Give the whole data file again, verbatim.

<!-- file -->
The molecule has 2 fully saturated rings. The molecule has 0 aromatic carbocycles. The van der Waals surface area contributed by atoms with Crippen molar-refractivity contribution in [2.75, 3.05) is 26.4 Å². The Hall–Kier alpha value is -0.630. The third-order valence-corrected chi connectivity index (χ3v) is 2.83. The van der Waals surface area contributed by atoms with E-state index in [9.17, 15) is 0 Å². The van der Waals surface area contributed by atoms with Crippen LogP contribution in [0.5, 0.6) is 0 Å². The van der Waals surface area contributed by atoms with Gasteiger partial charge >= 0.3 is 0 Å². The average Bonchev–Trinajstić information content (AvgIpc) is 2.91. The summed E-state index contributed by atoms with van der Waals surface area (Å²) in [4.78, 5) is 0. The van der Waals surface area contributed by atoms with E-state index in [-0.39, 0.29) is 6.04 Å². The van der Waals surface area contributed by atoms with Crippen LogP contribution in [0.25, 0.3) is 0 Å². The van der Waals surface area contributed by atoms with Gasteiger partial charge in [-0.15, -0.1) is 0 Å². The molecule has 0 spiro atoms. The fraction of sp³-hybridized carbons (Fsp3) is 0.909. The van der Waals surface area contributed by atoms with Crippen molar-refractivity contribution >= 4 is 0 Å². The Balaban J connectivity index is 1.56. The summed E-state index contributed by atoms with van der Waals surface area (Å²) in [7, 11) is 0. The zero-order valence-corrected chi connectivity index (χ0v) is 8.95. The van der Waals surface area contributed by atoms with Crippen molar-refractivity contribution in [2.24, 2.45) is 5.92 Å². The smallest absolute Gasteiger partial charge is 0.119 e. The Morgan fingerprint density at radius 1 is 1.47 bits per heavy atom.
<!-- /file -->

The molecule has 2 fully saturated rings. The molecule has 0 aromatic carbocycles. The van der Waals surface area contributed by atoms with Crippen molar-refractivity contribution in [2.75, 3.05) is 26.4 Å². The Hall–Kier alpha value is -0.630. The third-order valence-corrected chi connectivity index (χ3v) is 2.83. The van der Waals surface area contributed by atoms with E-state index in [9.17, 15) is 0 Å². The van der Waals surface area contributed by atoms with Crippen LogP contribution in [0.5, 0.6) is 0 Å². The van der Waals surface area contributed by atoms with Gasteiger partial charge >= 0.3 is 0 Å². The average Bonchev–Trinajstić information content (AvgIpc) is 2.91. The summed E-state index contributed by atoms with van der Waals surface area (Å²) in [4.78, 5) is 0. The van der Waals surface area contributed by atoms with E-state index in [-0.39, 0.29) is 6.04 Å². The van der Waals surface area contributed by atoms with Crippen LogP contribution in [0.25, 0.3) is 0 Å². The van der Waals surface area contributed by atoms with Gasteiger partial charge in [-0.15, -0.1) is 0 Å². The molecule has 0 spiro atoms. The fraction of sp³-hybridized carbons (Fsp3) is 0.909. The van der Waals surface area contributed by atoms with Crippen molar-refractivity contribution >= 4 is 0 Å². The Balaban J connectivity index is 1.56. The summed E-state index contributed by atoms with van der Waals surface area (Å²) in [7, 11) is 0. The zero-order valence-corrected chi connectivity index (χ0v) is 8.95. The van der Waals surface area contributed by atoms with Crippen molar-refractivity contribution in [2.24, 2.45) is 5.92 Å². The smallest absolute Gasteiger partial charge is 0.119 e. The Morgan fingerprint density at radius 1 is 1.47 bits per heavy atom.